Did you know that Gunnison sage-grouse have longer ponytails than greater sage-grouse? Learn more about the differences between the two species from expert Marcella Fremgen, a private lands range ecologist in Colorado.
Photo left by Bob Gress. Photo right by Alan Krakauer.
When did people first discover two different species of sage grouse?
Lewis and Clark were the first to document sage grouse during their exploration of the West in 1806. But it wasn’t until the late 1970s that researchers in Colorado started to notice differences between the sage grouse in the northern versus the southern part of the state.
In 2000, Dr. Jessica Young and her colleagues published a paper in the Wilson Bulletin suggesting that grouse in the Gunnison basin were distinct from grouse in other parts of the West. After reviewing the data, the American Ornithologist’s Union (AOU) recognized Gunnison sage-grouse as a species. This bird is the newest AOU-recognized species on the North American mainland.
What’s the difference between the two birds?
Well, the most obvious differences are the morphological ones—Gunnison sage-grouse are smaller, only two-thirds the size of greater sage-grouse. They also have different banding patterns on their tail feathers as well as more prominent ponytail feathers (which scientists call “filoplumes”). And they are different genetically and behaviorally, too.
While both species congregate on leks each spring, their mating displays look and sound different—male Gunnison sage-grouse wag their tails at the end of their display, and also pop their air sacs several more times than greater sage-grouse.
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Where do Gunnison sage-grouse live?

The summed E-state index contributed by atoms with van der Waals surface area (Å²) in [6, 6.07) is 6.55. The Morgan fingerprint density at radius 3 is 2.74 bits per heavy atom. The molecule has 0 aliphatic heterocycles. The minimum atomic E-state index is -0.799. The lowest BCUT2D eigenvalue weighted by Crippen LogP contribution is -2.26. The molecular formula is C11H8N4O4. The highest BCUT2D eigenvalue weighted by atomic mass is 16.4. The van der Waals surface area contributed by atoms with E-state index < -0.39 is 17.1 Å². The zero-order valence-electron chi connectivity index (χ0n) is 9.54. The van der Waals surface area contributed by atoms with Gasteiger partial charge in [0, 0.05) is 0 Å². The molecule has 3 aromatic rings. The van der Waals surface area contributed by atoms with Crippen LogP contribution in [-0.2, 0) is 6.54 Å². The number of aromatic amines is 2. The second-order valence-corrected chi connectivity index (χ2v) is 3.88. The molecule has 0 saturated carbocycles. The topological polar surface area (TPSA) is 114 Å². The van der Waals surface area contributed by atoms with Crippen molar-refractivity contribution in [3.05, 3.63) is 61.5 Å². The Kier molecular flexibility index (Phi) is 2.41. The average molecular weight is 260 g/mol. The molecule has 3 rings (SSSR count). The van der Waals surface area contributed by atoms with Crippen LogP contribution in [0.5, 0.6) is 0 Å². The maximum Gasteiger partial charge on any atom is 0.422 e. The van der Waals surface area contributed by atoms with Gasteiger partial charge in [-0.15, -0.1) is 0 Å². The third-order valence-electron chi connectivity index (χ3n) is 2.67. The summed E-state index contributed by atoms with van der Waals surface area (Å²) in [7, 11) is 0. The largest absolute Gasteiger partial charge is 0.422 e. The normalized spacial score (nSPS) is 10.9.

Like all sage grouse, the Gunnison species rely on wide-open, intact habitat dominated by sagebrush, the plants that provide food and cover for the birds year-round. Gunnison sage-grouse are found specifically in southwestern Colorado and southeastern Utah within seven isolated subpopulations (pictured below).
Unfortunately, the Gunnison sage-grouse only occupy 7-10% of their historic range. Although the largest subpopulation is relatively stable, the other six satellite populations have shown long-term declines. These highly fragmented, declining populations were part of what contributed to the U.S. Fish and Wildlife Service’s decision to list Gunnison sage-grouse as a threatened species under the Endangered Species Act in 2014.
What inspires you about working to conserve sagebrush habitat?
I love working to protect this unique landscape because, to me, it represents the Western way of life. People often drive by sagebrush on the highway and think it’s a boring, homogeneous landscape. But if you get out of the car and walk around, you quickly realize that it’s actually very diverse in terms of plants and animals.
Sagebrush itself is an amazing plant—not only does it provide a home for some really cool animals, it also has a unique chemical makeup, which we’re learning more about all the time. Sagebrush might even help cure cancer!
What do you enjoy doing in your free time?
I enjoy spending time with my friends and family in the outdoors, doing anything from skiing, snowshoeing or backpacking to hiking, fishing, or gardening.